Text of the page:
She believed a clergyman of the Methodist faith had no fixed residence and didn’t need money for “settling down.”

So when she left $10,000 for 17-year-old Thomas, Ms. Stone added a stipulation that the teen not get the money if he opted for life as a minister. The boy’s father told the Times he saw no indication his son would join the clergy.

As for her house, Ms. Stone left that to someone else, but upon that person’s death, young Thomas was to inherit the house as well. Again, provided he was “not then a clergyman.”

The family poisoned: a farm hand whose appetite was a subject of joke accused

Dec. 13, 1892

Middle Road farmer Benjamin Fanning liked to have a little fun at the expense of one of his farm hands, Charles Ryder.

Mr. Ryder was said to have a voracious appetite and Mr. Fanning couldn’t help but joke about it at the dinner table.

One day, Mr. Ryder had enough. I’ll let the Times tell this part of the story:

“Fanning was in the habit of commenting jocularly upon the rapid disappearance of food when Ryder was feeling well, and Ryder eventually grew bitter in his resentment of the remarks. At dinner Friday night Fanning remarked. ‘Well, Ryder, a man who is hungry and continues to eat after I am full to the brim ought to quit eating.’

An angry Mr. Ryder stormed out of the house. The next morning he refused his usual cocoa.

Later that day Mr. Fanning and his wife and daughter all fell ill. Analysis of the cocoa showed it contained plaster of Paris and Paris green.

Mr. Fanning secured a warrant, but when he returned home with a police officer, Mr. Ryder had departed with his belongings in an attempt to leave town. He didn’t get far, as he was soon located at the Calverton Station and arrested.

Eels made Riverhead dark

Nov. 28, 1895

We’ve all experienced a power outage or 20 in Riverhead. Usually, it’s during a rain or snow storm or a big heat weave.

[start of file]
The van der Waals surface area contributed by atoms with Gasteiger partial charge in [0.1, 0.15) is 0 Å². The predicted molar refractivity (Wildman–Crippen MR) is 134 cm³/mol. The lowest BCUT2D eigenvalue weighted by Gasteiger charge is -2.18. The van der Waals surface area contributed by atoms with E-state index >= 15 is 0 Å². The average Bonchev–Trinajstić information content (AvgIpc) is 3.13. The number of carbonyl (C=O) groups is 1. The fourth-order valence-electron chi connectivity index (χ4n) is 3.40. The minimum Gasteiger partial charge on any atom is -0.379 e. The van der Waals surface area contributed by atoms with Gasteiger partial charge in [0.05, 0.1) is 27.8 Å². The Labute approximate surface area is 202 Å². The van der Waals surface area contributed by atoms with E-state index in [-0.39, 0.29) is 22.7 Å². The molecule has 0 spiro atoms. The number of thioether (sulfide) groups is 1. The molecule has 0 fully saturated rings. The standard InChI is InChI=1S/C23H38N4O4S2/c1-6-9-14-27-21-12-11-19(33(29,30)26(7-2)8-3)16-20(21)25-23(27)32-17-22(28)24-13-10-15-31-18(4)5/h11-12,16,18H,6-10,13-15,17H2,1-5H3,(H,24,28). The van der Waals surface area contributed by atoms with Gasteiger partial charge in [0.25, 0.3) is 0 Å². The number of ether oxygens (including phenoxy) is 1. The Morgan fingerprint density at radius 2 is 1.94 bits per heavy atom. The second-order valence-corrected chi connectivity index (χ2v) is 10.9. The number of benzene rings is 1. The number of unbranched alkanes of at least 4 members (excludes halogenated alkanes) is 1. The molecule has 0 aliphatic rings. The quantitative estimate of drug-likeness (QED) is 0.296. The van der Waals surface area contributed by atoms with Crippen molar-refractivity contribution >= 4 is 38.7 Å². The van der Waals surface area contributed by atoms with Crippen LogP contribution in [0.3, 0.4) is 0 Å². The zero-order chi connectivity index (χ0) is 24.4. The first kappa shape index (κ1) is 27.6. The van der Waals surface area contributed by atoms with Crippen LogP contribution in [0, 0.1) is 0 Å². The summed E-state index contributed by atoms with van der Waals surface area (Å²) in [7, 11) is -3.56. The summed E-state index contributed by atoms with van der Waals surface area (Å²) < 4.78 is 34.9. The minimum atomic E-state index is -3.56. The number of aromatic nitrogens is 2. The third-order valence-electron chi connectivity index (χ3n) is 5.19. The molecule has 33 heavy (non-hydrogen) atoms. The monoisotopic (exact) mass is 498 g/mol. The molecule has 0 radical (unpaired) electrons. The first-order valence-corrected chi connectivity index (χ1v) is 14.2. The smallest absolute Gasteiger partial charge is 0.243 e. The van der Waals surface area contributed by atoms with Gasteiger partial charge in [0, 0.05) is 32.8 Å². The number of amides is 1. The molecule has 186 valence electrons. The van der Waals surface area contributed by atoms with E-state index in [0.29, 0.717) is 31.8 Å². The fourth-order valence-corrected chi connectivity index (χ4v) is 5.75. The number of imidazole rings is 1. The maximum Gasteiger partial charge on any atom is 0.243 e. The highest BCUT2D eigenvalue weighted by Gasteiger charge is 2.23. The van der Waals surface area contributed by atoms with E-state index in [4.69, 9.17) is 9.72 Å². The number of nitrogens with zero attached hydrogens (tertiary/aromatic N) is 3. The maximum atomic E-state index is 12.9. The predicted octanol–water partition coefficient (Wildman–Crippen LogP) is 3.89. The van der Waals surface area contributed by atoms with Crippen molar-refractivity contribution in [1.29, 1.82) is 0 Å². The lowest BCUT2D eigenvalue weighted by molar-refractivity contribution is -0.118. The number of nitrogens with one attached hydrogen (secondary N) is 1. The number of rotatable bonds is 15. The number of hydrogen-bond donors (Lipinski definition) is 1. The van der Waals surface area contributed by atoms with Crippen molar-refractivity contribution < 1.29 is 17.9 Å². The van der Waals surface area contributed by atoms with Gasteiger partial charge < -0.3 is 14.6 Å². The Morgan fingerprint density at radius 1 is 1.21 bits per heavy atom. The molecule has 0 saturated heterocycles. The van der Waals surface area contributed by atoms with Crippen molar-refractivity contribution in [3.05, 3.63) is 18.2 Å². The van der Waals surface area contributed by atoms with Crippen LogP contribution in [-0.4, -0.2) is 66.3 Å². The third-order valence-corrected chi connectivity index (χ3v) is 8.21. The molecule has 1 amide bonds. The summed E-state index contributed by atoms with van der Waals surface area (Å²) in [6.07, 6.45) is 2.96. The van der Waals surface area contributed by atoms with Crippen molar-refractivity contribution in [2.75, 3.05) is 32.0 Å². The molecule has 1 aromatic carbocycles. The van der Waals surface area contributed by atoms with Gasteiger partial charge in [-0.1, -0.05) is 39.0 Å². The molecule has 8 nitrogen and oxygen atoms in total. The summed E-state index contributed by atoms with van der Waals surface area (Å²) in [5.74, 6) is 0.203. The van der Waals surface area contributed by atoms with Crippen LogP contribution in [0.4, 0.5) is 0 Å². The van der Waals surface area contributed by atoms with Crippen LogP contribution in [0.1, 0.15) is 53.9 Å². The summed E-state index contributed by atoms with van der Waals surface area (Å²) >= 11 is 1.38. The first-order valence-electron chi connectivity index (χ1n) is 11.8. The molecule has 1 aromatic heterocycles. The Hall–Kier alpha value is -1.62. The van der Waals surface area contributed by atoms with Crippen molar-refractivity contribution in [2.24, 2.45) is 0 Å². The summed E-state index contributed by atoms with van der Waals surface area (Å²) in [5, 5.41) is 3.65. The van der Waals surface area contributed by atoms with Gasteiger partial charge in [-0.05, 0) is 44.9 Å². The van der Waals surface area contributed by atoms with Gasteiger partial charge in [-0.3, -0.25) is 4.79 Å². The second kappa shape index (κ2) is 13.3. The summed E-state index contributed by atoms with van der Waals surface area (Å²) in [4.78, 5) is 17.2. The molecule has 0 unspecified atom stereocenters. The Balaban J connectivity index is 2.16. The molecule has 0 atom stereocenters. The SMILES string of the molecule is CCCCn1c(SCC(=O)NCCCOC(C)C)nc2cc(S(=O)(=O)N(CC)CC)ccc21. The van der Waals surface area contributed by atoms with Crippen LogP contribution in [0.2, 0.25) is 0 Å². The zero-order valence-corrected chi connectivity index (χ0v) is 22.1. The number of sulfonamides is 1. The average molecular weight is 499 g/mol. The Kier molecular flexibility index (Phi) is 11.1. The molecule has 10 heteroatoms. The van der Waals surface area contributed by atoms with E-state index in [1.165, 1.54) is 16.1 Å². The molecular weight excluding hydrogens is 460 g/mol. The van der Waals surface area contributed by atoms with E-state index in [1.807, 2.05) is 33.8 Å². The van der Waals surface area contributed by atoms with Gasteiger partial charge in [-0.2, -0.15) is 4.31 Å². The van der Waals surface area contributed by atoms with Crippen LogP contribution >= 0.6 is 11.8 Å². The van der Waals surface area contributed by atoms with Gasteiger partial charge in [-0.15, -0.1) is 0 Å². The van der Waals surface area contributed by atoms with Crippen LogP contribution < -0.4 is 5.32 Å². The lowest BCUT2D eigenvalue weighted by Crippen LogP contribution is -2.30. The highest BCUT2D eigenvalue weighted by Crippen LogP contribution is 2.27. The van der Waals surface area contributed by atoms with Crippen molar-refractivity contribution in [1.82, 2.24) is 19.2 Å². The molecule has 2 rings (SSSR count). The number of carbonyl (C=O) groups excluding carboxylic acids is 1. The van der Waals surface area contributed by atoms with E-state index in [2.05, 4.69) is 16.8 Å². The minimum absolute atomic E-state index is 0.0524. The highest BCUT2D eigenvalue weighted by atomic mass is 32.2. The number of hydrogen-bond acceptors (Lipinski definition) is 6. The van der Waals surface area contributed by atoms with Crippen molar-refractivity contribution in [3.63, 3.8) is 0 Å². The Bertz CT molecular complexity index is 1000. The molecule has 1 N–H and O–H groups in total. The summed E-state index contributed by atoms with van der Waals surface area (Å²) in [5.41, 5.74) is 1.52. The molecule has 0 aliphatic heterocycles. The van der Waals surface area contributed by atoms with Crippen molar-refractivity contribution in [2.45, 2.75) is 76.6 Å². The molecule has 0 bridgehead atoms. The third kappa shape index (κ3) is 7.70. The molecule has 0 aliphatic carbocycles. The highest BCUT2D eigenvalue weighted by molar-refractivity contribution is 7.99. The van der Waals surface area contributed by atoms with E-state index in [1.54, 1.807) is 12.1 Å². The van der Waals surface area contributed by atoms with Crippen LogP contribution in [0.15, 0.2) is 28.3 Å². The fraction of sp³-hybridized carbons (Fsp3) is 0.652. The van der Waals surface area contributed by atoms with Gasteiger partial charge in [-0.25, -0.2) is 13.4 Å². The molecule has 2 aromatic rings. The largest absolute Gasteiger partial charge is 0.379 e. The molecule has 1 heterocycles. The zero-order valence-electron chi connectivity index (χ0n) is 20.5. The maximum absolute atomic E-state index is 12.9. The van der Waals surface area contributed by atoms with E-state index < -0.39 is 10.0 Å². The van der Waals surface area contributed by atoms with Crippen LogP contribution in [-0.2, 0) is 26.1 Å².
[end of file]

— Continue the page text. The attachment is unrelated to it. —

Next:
It’s never because of eels. But what happened in Riverhead on Nov. 27, 1895, was.

There’s not too much to say about this one, but the Times reported that Riverhead was in darkness after more than 300 pounds of eels that had clogged the water wheel at the Hallet electric light plant.

It took more than an hour to clear the eels from the machinery.

Prayed and the rain came

August 4, 1894

Riverhead was experiencing serious drought in the summer of 1894. So much so the only place the community’s many farmers felt they could turn to was to the church. As the Times put it:

“Great damage had been done and it began to look as if total destruction was to be the fate of Suffolk County earth products.”

The congregations of Northville, Jamesport and Aquebogue decided to have a traditional day of fasting and they joined together for prayer at the Old Steeple Church in Aquebogue.

Even as they prayed, the skies opened up.

“For more than an hour the rain fell,” the Times wrote. “And for more than an hour the grateful farmers sang their songs of gladness.”

Even the younger farmers in attendance, who laughed at the old-time method of fasting in an effort to have God hear their prayers, were now believers in the custom of their ancestors.

Among the names of the local farmers there that day: Wells, Howell, Hallock, Young and Tuthill. Yes, some things never change.

Mr. Parpan is the executive editor of The Riverhead News-Review. He can be reached at [email protected] or by phone at 631-354-8046.